I recently asked some questions in parliament about Coronavirus assistance for small businesses, clarity on furloughing staff, assistance for self-employed people and the Coronavirus Business Interruption Loan Scheme (CBILS).
These questions were written on behalf of the many constituents who have been in touch with me recently to ask about these issues.
I received the written answers to these questions today. They might provide some clarity for people in these situations.
If you need any further information, please see the Coronavirus Information section of my website.
What support is available for small businesses that are run from home so they do not pay business rates and therefore don’t qualify for the £10k grant?
Small businesses which are awaiting payments under the Coronavirus Job Retention Scheme, and which are ineligible for the grants schemes, can access finance under the Coronavirus Business Interruption Loan Scheme (CBILS).
The CBILS has recently been expanded to include all small businesses affected by coronavirus, regardless of whether they would be able to access financial support on commercial terms.
Can a former employer take on a person after they have left in all cases, whether they left as a redundancy or left of their own accord?
Yes, this is made clear in the updated guidance. If the employer made employees redundant, or they stopped working for you on or after 28 February 2020, you can re-employ them, put them on furlough and claim for their wages through the scheme.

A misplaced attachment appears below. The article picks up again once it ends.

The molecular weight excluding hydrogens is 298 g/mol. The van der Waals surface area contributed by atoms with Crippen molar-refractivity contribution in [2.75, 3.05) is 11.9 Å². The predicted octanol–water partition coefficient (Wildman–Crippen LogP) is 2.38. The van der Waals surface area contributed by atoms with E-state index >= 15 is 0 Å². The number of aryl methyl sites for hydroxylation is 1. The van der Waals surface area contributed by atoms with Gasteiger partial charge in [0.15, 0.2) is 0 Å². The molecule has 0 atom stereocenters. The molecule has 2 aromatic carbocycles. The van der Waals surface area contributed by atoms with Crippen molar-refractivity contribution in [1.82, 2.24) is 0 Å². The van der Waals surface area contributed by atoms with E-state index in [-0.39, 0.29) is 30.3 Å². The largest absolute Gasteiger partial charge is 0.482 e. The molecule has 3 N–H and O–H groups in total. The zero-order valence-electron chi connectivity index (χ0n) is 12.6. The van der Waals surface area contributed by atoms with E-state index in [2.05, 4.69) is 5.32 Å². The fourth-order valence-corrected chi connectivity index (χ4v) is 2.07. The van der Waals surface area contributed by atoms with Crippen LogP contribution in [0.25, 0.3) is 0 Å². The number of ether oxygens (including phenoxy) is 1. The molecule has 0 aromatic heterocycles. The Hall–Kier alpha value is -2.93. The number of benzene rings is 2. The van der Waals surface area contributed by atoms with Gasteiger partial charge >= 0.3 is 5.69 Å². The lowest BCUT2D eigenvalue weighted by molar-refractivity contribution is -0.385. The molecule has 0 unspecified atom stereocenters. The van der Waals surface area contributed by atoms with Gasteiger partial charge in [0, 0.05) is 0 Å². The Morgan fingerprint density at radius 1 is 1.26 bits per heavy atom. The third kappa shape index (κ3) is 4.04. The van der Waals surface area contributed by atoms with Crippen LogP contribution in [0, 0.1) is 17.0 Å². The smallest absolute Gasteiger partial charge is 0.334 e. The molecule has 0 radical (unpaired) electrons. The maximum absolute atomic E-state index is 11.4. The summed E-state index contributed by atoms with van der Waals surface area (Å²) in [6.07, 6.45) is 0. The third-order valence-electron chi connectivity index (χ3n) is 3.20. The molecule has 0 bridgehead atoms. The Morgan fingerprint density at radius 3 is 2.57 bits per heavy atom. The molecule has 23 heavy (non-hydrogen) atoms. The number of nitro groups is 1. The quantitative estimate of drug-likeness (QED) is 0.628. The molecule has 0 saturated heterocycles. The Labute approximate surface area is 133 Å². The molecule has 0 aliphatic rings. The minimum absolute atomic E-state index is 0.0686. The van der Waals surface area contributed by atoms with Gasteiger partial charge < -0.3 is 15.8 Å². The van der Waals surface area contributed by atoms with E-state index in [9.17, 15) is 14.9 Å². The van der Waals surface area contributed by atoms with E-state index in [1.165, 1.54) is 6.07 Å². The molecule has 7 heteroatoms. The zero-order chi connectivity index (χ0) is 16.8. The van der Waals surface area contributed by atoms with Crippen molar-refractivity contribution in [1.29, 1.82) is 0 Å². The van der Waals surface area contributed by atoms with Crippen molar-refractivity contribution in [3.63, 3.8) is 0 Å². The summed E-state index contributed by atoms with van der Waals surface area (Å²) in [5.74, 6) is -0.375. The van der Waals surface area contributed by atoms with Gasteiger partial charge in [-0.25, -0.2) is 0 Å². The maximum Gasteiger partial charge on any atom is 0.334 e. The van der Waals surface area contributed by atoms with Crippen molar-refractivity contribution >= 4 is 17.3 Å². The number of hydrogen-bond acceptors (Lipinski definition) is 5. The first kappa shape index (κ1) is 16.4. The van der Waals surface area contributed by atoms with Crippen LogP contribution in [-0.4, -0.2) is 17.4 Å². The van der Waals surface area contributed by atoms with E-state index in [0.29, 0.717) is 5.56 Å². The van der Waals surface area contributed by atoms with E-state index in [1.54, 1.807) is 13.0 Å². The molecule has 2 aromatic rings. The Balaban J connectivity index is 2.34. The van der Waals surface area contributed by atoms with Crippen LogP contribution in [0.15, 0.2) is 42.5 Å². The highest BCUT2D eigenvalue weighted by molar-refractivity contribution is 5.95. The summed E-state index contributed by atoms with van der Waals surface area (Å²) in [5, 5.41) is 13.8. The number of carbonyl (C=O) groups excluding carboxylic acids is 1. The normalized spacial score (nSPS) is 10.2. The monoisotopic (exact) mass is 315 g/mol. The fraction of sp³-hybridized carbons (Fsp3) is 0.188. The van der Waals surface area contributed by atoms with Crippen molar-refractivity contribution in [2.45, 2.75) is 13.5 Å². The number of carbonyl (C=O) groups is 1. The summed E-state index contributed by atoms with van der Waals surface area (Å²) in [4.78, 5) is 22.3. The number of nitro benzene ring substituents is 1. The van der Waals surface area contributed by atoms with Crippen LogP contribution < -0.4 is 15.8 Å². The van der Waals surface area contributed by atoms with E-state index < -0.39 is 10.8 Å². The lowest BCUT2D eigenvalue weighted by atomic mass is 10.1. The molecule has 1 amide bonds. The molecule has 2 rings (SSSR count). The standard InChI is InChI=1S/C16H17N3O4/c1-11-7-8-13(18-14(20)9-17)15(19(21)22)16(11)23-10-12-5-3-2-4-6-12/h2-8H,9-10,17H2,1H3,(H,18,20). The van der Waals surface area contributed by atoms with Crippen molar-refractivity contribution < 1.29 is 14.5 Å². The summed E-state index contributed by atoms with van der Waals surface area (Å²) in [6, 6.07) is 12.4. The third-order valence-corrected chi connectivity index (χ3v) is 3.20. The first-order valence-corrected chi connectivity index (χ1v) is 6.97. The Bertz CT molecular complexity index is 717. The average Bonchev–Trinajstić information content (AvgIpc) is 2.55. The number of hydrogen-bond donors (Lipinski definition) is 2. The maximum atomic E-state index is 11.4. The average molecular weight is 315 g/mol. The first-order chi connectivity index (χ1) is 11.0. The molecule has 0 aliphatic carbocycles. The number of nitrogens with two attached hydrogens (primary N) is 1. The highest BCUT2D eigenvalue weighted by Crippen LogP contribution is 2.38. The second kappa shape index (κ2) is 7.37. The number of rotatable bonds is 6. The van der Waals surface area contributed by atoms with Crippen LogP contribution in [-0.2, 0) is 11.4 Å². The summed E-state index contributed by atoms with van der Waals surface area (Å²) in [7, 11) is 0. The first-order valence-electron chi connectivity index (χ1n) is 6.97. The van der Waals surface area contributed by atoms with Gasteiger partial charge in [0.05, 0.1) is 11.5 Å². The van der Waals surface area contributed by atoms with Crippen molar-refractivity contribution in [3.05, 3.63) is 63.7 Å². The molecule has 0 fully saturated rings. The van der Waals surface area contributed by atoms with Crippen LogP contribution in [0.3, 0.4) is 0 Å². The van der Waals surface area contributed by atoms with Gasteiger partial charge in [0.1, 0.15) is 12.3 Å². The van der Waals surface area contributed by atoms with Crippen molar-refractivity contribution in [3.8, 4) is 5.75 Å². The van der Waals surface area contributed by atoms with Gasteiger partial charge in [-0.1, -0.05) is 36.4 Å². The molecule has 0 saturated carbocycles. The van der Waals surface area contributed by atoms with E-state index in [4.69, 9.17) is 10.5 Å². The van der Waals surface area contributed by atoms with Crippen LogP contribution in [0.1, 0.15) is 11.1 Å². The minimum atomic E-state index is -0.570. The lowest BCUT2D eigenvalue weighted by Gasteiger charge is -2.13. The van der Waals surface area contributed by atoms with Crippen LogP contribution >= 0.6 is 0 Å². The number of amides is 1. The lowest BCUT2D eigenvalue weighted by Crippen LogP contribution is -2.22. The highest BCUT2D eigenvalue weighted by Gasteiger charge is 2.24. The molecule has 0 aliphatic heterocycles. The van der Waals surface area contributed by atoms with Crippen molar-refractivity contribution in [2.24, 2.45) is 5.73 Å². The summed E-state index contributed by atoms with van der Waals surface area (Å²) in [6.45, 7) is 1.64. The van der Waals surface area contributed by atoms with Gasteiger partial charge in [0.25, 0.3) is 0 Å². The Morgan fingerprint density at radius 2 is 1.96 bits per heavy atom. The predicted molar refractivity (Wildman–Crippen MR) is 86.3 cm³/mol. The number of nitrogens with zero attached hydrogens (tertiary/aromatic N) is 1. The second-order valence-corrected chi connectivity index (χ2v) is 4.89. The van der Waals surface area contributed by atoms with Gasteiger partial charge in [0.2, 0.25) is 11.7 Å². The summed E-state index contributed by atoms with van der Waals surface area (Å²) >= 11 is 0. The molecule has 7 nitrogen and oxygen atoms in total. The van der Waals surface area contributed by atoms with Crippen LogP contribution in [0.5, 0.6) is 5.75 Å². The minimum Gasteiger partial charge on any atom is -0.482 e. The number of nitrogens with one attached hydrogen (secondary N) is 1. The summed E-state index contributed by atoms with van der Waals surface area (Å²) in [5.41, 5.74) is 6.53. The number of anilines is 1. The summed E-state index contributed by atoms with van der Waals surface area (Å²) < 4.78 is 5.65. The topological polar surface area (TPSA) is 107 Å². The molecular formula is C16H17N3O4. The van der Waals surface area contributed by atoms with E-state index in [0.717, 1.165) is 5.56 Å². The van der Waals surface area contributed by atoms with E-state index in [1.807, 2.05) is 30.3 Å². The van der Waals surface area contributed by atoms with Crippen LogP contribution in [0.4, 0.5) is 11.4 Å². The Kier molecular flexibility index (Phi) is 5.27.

Has consideration been given to include all self-employed people in the scheme but making support for those with profits above £50,000 recoverable through the tax system?
- Self-employed trading profits must be less than £50,000, with more than half of their income from self-employment. This ensures it is targeted at those who need it the most and are most reliant on their self-employment income.
- 95% of people who receive the majority of their income from self-employment will be eligible for this scheme. The self-employed population is very diverse, with some earning significant profits.
- Not all those in self-employment will need extra support: the average income of those who earned more than £50,000 in 18/19 was more than £200,000. It is not right for the government to be giving money to such individuals.
- Those with average profits above £50,000 could still benefit from other support. The SEISS supplements the significant support already announced for UK businesses, including the Coronavirus Business Interruption Loan Scheme and the deferral of tax payments. More information about the full range of business support measures is available at www.businesssupport.gov.uk/coronavirus-business-support/
I am a small business and my bank is not offering CBILS, but instead they are increasing overdrafts or selling me their own commercial loans and charging interest on both. What support is available for me?
The government has been working with the financial services sector to ensure that companies feel the full benefits from this scheme.
On 3 April, the scheme was extended so that all viable small businesses affected by coronavirus, and not just those viable businesses unable to secure regular commercial financing, are now eligible if the lender believes they will need finance to see them through these unprecedented times.
This exceptional support is designed to enable all long-term viable businesses experiencing difficulties as a result of the coronavirus outbreak to access finance, if external finance is the right answer.